Comparative Intergovernmental Politics: CETA Negotiations between Canada and the EU

Open Access Journal | ISSN: 2183-2463

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Comparative Intergovernmental Politics: CETA Negotiations between Canada and the EU


  • Valerie J. D'Erman Department of Political Science and European Studies Program, University of Victoria, Canada


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Abstract:  The Comprehensive Economic and Trade Agreement (CETA) between Canada and the European Union (EU) required long-term negotiations between two major polities of the industrialized world. During the negotiations, Canada acquiesced to the EU’s demand that Canadian provinces participate directly in discussions, setting an important precedent in the dynamics of Canadian external trade. This paper examines the dynamics of intergovernmentalism in the policy area of external trade within the settings of the Canadian provinces and the EU member states, and uses the findings to suggest that in this realm the EU is a stronger example of federal synthesis of decision-making than is Canada. This is significant because it contradicts many established theories of federalism within political science, and implies that the EU could become a strong source of normative example for federal-style polities in the globalized world. As well, the strength of the EU’s single market lends credence to the institutions embedded within the supranational polity, and gives the EU significant normative power as a prototype for other experiments in regional integration.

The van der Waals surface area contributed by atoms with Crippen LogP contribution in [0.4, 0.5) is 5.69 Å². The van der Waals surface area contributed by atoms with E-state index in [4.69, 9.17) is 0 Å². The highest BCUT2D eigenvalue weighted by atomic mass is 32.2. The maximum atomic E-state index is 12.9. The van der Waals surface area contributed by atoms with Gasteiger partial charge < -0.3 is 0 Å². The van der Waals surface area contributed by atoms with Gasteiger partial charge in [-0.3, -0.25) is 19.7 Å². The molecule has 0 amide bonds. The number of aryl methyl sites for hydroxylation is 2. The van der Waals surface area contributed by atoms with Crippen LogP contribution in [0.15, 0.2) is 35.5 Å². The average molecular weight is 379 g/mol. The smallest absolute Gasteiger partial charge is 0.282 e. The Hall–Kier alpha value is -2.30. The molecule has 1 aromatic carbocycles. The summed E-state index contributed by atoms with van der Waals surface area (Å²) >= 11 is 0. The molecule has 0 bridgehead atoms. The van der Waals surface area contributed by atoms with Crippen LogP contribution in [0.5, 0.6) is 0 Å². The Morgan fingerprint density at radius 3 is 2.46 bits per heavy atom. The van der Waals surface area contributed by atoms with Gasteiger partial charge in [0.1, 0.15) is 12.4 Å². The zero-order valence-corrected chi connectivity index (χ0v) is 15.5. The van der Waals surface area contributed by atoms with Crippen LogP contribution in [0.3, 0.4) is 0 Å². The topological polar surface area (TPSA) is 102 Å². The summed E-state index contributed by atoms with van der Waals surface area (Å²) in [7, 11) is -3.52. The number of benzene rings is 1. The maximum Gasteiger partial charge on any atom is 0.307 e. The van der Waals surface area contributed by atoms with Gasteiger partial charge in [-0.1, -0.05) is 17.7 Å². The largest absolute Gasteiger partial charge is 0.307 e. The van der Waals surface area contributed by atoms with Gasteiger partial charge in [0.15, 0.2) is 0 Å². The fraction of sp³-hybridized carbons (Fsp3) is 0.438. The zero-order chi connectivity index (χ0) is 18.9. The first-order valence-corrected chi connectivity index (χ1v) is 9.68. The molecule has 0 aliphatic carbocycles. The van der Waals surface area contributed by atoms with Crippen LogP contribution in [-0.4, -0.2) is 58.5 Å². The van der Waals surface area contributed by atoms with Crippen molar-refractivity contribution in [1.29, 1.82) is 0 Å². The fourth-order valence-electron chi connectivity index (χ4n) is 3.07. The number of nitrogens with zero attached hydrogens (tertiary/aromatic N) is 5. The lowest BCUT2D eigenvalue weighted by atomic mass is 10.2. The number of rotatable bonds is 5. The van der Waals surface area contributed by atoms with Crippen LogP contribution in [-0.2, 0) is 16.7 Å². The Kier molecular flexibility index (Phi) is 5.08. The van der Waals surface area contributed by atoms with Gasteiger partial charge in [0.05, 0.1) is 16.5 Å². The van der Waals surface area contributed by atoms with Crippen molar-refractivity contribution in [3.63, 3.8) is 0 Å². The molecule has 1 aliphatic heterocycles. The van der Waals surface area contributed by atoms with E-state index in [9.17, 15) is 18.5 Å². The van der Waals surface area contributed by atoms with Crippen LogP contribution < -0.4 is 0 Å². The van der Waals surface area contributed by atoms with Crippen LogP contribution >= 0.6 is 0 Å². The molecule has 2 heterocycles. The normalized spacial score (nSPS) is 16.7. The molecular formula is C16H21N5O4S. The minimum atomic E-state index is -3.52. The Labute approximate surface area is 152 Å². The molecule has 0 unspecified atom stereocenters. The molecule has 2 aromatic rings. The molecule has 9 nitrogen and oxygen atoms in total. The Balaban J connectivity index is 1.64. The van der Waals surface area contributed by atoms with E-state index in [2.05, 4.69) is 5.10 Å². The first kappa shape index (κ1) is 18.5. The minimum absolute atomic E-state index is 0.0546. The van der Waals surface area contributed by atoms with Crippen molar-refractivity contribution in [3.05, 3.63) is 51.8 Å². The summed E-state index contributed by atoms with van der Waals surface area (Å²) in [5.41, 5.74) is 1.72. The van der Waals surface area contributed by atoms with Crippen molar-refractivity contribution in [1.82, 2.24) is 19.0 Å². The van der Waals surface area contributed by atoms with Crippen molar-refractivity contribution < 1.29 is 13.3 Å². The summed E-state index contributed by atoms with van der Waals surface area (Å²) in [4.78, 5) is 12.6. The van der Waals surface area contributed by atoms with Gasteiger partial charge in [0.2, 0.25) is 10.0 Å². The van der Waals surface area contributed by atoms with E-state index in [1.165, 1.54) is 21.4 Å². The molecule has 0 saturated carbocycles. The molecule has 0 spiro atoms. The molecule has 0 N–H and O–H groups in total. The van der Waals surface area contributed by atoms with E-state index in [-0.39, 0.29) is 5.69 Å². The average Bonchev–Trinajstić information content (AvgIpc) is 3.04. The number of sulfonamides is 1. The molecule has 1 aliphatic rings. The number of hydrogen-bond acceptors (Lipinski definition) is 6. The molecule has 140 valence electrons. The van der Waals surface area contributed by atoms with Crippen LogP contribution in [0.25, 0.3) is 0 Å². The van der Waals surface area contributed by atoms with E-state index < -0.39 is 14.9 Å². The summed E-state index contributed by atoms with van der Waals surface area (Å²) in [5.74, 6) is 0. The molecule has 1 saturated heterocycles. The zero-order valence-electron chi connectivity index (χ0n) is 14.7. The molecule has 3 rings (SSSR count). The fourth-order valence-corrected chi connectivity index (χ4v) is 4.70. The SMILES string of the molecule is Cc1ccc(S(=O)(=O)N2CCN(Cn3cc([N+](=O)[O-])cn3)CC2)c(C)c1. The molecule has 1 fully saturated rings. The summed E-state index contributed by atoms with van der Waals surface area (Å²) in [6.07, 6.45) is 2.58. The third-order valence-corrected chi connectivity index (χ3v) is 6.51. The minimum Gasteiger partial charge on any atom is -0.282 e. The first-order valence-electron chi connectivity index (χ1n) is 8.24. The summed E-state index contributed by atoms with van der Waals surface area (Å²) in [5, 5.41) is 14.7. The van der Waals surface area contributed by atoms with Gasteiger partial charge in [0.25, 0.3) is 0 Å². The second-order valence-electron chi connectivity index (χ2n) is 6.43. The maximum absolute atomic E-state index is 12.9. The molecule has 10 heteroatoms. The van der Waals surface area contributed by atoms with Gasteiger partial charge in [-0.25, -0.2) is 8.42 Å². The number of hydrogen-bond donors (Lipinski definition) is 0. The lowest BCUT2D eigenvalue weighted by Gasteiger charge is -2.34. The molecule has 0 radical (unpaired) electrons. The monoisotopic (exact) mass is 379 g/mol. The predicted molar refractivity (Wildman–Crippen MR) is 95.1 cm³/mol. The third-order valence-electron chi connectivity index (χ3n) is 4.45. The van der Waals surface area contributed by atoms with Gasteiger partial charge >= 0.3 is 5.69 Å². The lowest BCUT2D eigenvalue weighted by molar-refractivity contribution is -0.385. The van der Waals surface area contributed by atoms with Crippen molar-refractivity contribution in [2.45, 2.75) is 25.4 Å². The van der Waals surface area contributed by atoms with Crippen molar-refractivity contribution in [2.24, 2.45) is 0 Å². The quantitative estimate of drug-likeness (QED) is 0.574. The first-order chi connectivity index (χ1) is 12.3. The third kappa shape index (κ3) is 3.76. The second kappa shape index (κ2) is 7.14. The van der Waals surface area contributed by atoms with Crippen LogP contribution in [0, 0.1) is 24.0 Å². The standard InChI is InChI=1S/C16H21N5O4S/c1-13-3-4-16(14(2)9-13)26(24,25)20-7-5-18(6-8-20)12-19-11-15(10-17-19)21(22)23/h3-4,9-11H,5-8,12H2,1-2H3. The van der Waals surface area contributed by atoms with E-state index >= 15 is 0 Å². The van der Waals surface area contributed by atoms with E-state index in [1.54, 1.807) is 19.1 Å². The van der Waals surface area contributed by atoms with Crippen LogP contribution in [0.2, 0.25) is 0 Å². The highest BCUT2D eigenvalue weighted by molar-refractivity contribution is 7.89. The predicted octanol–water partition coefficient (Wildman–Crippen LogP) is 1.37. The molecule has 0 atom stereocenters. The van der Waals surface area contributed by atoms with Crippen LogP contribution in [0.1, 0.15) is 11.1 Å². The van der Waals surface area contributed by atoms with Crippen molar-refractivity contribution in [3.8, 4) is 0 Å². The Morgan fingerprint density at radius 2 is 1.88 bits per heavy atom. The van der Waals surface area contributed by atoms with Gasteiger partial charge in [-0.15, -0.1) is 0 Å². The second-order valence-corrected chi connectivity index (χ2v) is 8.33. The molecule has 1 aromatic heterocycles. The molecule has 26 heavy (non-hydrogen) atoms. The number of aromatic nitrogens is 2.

Keywords:  Canada–EU relations; European integration; federalism

Published:   11 August 2016


DOI: https://doi.org/10.17645/pag.v4i3.565


© Valerie J. D'Erman. This is an open access article distributed under the terms of the Creative Commons Attribution 4.0 license (http://creativecommons.org/licenses/by/4.0), which permits any use, distribution, and reproduction of the work without further permission provided the original author(s) and source are credited.